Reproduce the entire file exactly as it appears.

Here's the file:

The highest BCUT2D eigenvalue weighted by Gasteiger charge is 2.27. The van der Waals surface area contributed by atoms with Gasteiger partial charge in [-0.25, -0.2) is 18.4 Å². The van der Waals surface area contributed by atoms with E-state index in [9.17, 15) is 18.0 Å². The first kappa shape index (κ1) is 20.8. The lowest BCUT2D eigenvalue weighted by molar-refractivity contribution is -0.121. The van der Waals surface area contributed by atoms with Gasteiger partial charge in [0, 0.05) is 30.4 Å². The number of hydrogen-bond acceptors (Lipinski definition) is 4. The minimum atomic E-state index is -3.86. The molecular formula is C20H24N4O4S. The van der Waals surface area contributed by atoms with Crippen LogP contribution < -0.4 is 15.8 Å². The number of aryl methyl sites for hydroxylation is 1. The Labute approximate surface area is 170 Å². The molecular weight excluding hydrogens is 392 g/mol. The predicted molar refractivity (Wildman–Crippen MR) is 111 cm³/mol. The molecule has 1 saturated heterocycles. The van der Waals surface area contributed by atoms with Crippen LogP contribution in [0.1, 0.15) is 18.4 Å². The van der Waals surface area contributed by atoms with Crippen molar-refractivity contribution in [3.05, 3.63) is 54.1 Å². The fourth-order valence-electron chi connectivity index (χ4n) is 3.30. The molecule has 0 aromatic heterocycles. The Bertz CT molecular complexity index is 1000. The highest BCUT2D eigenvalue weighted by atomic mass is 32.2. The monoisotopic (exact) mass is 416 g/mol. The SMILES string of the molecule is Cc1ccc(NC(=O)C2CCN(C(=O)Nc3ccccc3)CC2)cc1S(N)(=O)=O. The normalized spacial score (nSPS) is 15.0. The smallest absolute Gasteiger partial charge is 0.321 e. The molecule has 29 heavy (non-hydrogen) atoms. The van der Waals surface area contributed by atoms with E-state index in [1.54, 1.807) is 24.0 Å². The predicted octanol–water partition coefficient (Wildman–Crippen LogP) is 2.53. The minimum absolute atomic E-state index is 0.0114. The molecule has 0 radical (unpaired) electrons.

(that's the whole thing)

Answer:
The highest BCUT2D eigenvalue weighted by Gasteiger charge is 2.27. The van der Waals surface area contributed by atoms with Gasteiger partial charge in [-0.25, -0.2) is 18.4 Å². The van der Waals surface area contributed by atoms with E-state index in [9.17, 15) is 18.0 Å². The first kappa shape index (κ1) is 20.8. The lowest BCUT2D eigenvalue weighted by molar-refractivity contribution is -0.121. The van der Waals surface area contributed by atoms with Gasteiger partial charge in [0, 0.05) is 30.4 Å². The number of hydrogen-bond acceptors (Lipinski definition) is 4. The minimum atomic E-state index is -3.86. The molecular formula is C20H24N4O4S. The van der Waals surface area contributed by atoms with Crippen LogP contribution < -0.4 is 15.8 Å². The number of aryl methyl sites for hydroxylation is 1. The Labute approximate surface area is 170 Å². The molecular weight excluding hydrogens is 392 g/mol. The predicted molar refractivity (Wildman–Crippen MR) is 111 cm³/mol. The molecule has 1 saturated heterocycles. The van der Waals surface area contributed by atoms with Crippen LogP contribution in [0.1, 0.15) is 18.4 Å². The van der Waals surface area contributed by atoms with Crippen molar-refractivity contribution in [3.05, 3.63) is 54.1 Å². The fourth-order valence-electron chi connectivity index (χ4n) is 3.30. The molecule has 0 aromatic heterocycles. The Bertz CT molecular complexity index is 1000. The highest BCUT2D eigenvalue weighted by atomic mass is 32.2. The monoisotopic (exact) mass is 416 g/mol. The SMILES string of the molecule is Cc1ccc(NC(=O)C2CCN(C(=O)Nc3ccccc3)CC2)cc1S(N)(=O)=O. The normalized spacial score (nSPS) is 15.0. The smallest absolute Gasteiger partial charge is 0.321 e. The molecule has 29 heavy (non-hydrogen) atoms. The van der Waals surface area contributed by atoms with E-state index in [1.54, 1.807) is 24.0 Å². The predicted octanol–water partition coefficient (Wildman–Crippen LogP) is 2.53. The minimum absolute atomic E-state index is 0.0114. The molecule has 0 radical (unpaired) electrons.